OHS Canada Magazine

Preventing bullying, harassment a priority for WorkSafeBC in 2022

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March 23, 2022
By OHS Canada

Health & Safety bullying harassment Workplace Harassment

Last year, WorkSafeBC responded to 931 complaints of bullying and harassment

(zinkevych/Adobe Stock)

Last year in British Columbia, WorkSafeBC received more than 3,400 enquiries related to bullying and harassment and responded to 931 specific complaints of bullying and harassment in the workplace.

Of these enquiries, 17 per cent came from the health care sector; 10 per cent from hospitality; eight per cent from construction; and eight per cent from the retail industry.

What it looks like

Bullying and harassment in the workplace can take many forms, WorkSafeBC said in a press release. Examples of behaviour or comments that might constitute bullying and harassment include verbal aggression, personal attacks, and other intimidating or humiliating behaviours.

While bullying and harassment can occur between workers and between workers and management, bullying and harassment of workers can also occur by customers, clients, and other members of the public.

“Workplace bullying and harassment can have far-reaching impacts on a worker’s psychological health and safety — it can lead to anxiety, depression, absenteeism, and lower productivity,” says Al Johnson, Head of Prevention Services with WorkSafeBC. “No one should be subject to bullying and harassment at work.”


Psychological impact increases chance of other injuries

The psychological impact of bullying and harassment can also cause distraction and poor judgement, which increases the risk of other workplace injuries.

As part of its 2022 initiatives, WorkSafeBC will be focusing resources on conducting education, consultation, and enforcement activities around workplace bullying, harassment, and prohibited action.

The Bullying, Harassment and Prohibited Action Initiative will address all industries, but there will be a stronger focus on: small businesses, which may have more limited resources; vulnerable industry sectors (e.g., those with young workers or high job insecurity); and industries with a large number of complaints submitted to WorkSafeBC.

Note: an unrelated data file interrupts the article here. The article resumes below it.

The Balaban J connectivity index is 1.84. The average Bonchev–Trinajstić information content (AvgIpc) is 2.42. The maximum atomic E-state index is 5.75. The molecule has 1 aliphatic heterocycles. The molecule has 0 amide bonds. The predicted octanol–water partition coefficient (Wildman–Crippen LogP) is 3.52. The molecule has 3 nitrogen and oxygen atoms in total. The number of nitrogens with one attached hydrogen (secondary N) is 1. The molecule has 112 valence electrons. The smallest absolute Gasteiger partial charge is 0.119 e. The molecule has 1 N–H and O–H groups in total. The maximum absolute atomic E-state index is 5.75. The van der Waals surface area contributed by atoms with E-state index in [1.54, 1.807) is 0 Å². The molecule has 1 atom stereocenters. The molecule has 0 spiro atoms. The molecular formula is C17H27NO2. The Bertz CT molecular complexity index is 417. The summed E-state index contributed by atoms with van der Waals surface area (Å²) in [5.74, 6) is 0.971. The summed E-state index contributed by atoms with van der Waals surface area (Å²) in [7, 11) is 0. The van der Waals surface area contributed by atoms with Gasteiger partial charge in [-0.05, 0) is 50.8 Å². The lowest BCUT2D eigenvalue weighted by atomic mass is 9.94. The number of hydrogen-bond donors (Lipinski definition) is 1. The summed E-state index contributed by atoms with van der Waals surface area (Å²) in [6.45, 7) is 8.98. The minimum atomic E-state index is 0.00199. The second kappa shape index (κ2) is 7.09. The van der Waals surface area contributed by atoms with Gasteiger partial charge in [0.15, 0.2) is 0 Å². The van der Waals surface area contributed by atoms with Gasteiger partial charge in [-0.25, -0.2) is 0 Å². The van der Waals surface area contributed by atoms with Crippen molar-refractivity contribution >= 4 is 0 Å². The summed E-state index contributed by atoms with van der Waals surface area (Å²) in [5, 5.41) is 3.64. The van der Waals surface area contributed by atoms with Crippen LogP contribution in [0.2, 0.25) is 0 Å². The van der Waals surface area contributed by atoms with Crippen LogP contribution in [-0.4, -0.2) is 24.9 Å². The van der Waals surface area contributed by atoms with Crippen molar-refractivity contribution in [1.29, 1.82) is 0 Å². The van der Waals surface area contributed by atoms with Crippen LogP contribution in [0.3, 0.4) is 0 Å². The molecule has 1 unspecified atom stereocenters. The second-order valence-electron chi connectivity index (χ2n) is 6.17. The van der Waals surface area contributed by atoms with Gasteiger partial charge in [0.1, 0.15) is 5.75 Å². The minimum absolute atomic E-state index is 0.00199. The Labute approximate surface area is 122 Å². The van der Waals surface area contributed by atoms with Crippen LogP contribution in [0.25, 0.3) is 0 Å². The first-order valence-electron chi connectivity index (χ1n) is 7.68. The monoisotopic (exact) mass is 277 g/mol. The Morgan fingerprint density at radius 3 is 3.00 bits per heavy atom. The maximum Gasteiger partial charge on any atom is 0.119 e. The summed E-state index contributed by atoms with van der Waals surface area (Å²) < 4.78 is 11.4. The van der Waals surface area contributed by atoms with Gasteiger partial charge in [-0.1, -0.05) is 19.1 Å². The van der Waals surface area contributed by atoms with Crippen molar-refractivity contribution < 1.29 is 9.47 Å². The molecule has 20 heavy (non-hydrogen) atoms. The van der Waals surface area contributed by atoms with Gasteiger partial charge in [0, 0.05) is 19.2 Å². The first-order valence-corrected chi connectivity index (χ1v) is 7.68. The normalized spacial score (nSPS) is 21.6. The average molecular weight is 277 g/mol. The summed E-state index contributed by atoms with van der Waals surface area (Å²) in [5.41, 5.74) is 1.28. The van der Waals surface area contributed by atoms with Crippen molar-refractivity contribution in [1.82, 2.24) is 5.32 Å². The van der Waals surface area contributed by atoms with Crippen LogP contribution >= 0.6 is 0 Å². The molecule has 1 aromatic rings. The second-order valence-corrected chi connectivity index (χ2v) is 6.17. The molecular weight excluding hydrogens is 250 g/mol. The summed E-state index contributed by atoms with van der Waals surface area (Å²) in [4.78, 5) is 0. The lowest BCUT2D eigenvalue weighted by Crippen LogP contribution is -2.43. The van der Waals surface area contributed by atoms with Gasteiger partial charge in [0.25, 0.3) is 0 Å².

As part of this initiative, WorkSafeBC’s focus in 2022 will be:

  • Promoting employer compliance to prevent and minimize bullying and harassment, including employers having effective policies, procedures, and training in place.
  • Providing prompt responses to complaints of prohibited action, in which an employer penalizes a worker for raising a health and safety issue at work.
  • Ensuring employer responses to workplace harassment are fair and impartial (including investigating and implementing preventative and corrective measures.)
  • Responding to complaints of inadequate harassment procedures or inadequate responses to harassment by employers.
  • Conducting targeted outreach and inspections for employers in the hospitality, retail, and small business sectors.

In addition, WorkSafeBC said it will look at harassment prevention in the health care, construction, and agricultural sectors.

“The goal of our initiative is simple — we want to ensure that employers meet their obligations to keep workers healthy and safe and free from bullying and harassment in the workplace. We are also focused on providing employers and workers with information on how to appropriately respond to harassment in the workplace,” says Johnson.

WorkSafeBC’s role in bullying and harassment is to ensure employers have the proper policies, procedures, and training in place to address bullying and harassment, and that complaints are investigated and addressed, it said.


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